Matthew Seaman wrote:
On Thu, Jul 29, 2004 at 09:37:35AM -0500, Puna Tannehill wrote:
uname -a shows: FreeBSD 5.2.1-Release #0:
I was expecting the release (version, revision# ?) number to be greater than #0. I think I've seen where the latest revision is #9 or so? Do I need to tell it to get the latest revision somehow? Do I need to change the cvs tag= to something else to get up to date?
I thought the #number indicated the number of times the server has been rebooted based upon the last time the kernel was recompiled. Being that it is #0, it was your first book. Reboot the machine and check the number again.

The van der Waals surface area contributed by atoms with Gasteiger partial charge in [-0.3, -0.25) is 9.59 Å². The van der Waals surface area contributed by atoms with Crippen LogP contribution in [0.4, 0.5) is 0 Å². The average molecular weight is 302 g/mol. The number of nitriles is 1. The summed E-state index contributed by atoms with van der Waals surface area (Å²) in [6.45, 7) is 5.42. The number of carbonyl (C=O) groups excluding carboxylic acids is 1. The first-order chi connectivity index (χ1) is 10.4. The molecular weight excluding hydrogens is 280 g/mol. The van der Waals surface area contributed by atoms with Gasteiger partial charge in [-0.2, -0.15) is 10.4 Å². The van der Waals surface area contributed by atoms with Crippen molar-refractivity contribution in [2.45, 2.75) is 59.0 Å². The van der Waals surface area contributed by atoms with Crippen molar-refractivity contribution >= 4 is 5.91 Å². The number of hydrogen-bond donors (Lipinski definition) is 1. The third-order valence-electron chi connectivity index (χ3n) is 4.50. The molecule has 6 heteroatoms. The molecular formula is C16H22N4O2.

I believe that the #n is the number of times the kernel has been re-compiled since the last time the system was installed. It's probably not a very interesting datum except to kernel hackers who need to do a lot of recompiling.
Oh right right. Thank you for the correction. I'm still wiping the sleep from my eyes. Actually, it might be an "fun" indicator of how many 15-20 minute chunks of time one can never get back. heehee hmm ~sighs and sips coffee~
What the original poster was thinking of is the patchlevel that gets incremented every time a new security (or nowadays: errata) patch is applied to any of the -RELEASE branches. That modifies the OS name (ie. the output of 'uname -r'), so instead of:
it says (at the latest count):
See /usr/src/sys/conf/newvers.sh for the file that controls all that.
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